Lou took the 15 out for a ‘real’ ski tour and managed to fit in the essentials, but agreed that “along with the lack of volume, the biggest problem is the 15 (and thus other sizes in the ABS “Powder” series) is too short to spread the weight between shoulders and hips for an average height or taller person — and when you pack your backcountry gear in any airbag pack, you’re going to have some mass you need to transfer to your hips. Packed with minimal water supply and the least backcountry gear as possible, it weighed 16 pounds when I went for my tour.” Yes, it wasn’t too hard to guess that the 15 was probably just too small for true backcountry days (despite our forcing the issue). At the risk of being redundant, we should again emphasize that this is a beautiful pack, but this being WildSnow.com, we had to push it to the limit in terms of true backcountry skiing.

Get extra room by attaching the mesh helmet holder (shown). Or even better, use the mesh pouch, which will hold a helmet while carrying an extra layer inside it.

Skis are carried diagonally on the 15 (obviously, carrying them A-frame would block the airbags), using simple webbing straps that can be run through various loops on the base unit. A little tedious to setup, but once your planks are cinched down, they carry well. When not in use, you can either let the straps flap about in the wind or take them off and stow inside. I’d like to see something more dedicated and easier to use, but it’s not that hard to make your own.

The Powder 15 uses a hip belt made of neoprene that wraps completely around you and attaches with hook&loop. The actual safety harness strap goes over this and attaches with a metal buckle. The double hip belt system was in my opinion overkill — something to consider cutting off. The new metal hipbelt buckle is, however, much easier to use than the old style with the addition of a slot to feed it through. (The beefy metal buckle is necessary to keep the pack from being ripped from you in an avalanche.)

Also to prevent removal of your backpack by an avalanche, the Powder 15 provides a leg strap. The leg strap stows in a pocket on the hipbelt (where the activation handle is also kept when not in use), and when needed, is clipped to two plastic buckles on the left side of the hip belt and goes around your left leg. This can be awkward as the farther clip is hard to see and reach while the pack is on, and the buckles easily become packed with snow. A more elegant solution could involve keeping the strap clipped into one side always, and then have a nearby pocket or velcro which the rest of the strap could live in. Unfortunately, the included pocket is on the opposite side of the belt. All that said, leaving the strap buckled around your leg works fine, as it doesn’t have to be tight.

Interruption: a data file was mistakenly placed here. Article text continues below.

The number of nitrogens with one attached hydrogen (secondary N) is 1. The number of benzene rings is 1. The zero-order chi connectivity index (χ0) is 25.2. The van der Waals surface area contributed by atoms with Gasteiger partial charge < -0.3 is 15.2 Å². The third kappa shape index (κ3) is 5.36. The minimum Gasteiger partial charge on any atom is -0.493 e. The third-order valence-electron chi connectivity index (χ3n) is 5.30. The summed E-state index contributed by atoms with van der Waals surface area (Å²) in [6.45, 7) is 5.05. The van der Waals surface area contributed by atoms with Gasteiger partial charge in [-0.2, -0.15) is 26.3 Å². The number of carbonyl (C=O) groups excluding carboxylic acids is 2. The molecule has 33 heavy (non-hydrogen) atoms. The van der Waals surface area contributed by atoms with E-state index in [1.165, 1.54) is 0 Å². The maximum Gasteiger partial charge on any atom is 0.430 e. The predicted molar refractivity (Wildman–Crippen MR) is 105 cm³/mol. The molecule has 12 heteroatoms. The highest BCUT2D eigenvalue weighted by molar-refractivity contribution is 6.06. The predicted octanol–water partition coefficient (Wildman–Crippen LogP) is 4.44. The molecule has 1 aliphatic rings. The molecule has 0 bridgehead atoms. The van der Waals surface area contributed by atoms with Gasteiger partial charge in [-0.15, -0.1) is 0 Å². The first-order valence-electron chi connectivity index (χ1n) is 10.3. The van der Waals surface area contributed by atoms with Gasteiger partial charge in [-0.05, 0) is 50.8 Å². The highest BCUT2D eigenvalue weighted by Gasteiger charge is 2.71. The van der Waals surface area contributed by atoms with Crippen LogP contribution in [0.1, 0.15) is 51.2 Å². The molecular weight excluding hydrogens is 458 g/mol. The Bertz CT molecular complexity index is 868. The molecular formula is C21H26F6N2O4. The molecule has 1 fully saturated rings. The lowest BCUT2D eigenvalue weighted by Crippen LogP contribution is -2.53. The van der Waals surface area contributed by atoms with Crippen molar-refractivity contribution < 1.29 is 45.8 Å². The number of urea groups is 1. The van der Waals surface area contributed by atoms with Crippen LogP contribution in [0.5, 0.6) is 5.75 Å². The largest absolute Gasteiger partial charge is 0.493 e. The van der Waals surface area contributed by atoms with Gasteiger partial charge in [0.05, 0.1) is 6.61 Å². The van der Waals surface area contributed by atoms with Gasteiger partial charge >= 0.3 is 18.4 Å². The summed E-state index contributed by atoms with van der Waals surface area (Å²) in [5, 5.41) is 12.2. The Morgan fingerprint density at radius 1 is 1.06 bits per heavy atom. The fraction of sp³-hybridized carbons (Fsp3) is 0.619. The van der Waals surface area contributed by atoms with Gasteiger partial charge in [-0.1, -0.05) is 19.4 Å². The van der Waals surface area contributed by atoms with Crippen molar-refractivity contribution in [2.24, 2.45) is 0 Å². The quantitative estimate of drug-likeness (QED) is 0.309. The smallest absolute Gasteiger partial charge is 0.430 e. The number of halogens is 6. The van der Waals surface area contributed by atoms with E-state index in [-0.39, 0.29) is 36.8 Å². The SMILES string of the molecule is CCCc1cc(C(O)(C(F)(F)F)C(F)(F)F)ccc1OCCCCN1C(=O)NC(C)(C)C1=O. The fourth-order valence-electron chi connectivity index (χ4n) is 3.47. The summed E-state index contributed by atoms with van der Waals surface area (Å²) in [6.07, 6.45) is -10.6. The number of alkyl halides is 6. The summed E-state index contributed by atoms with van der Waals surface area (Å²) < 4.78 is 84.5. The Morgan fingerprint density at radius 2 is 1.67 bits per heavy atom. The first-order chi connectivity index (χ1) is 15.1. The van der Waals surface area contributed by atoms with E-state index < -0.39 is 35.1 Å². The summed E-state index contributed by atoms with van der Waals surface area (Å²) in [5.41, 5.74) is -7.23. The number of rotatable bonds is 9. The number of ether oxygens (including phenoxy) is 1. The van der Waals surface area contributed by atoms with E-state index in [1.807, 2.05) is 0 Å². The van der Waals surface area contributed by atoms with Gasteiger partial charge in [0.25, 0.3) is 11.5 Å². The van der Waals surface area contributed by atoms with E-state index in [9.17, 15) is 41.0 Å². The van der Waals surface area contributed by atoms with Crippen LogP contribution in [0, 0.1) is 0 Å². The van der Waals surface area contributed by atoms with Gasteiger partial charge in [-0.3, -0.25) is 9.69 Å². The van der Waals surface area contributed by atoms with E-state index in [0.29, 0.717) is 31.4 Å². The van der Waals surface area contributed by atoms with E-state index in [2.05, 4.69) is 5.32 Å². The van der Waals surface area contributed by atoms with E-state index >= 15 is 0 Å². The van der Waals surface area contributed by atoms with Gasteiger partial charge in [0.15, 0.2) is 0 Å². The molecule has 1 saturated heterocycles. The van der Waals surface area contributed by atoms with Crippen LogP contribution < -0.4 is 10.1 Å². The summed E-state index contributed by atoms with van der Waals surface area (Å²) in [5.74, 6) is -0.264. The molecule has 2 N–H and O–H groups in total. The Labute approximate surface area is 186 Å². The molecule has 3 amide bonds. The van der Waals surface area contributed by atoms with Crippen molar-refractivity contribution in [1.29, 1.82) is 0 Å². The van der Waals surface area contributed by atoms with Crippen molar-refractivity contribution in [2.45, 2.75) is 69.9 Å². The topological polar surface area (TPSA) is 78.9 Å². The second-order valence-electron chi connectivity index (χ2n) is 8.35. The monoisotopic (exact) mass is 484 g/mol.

(Seeing and using the leg strap and beefy buckles on an airbag backpack does beg one question: Why are we not using similar rigging on our Avalung backpacks? More, Lou mentioned that if you’re going to have leg straps and a metal buckle on a backpack, why not design it so it doubles as a climbing harness? Wearing the ABS waist belts and leg strap, along with a climbing harness, would be rather bulky, heavy and redundant.)

Overall, the Powder 15 appears to be a well made rucksack. The base unit is solid, with lots of bar tacking. ABS uses a lighter fabric for the zip on part, which we applaud for weight savings, but you’ve got to be careful as it could tear if you’re too rough with it (I already have a small tear, but I’m not too concerned). The obvious improvement concerning the fabric of airbag packs: Use something like Dyneema so the pack can remain light but be strong. Let us hope that happens soon.

In summary: Given its small volume and short waist to shoulder length, the Powder 15 is definitely a pack to consider if you focus primarily on slackcountry and frontcountry skiing. It’s not as versatile as the ABS Vario series, which have a longer torso length and zip on bags for all sizes from 15 to 50 litres, but certainly lighter. Overall, we liked it. What’s terrific is that ABS, once you dig into their system of base units with zip ons, provides a size and type of pack for nearly everything. More, let’s say you slack country and do major backcountry, all as a lifestyle (perhaps you’re a guide, or a ski patroller, or just a 100+ days a year backcountry skier). You could have a larger zip-on loaded for big backcountry days, and a tiny one loaded for slackcountry. Depending on your day, you’d just zip your pre-loaded sack to the base unit, and you are out the door.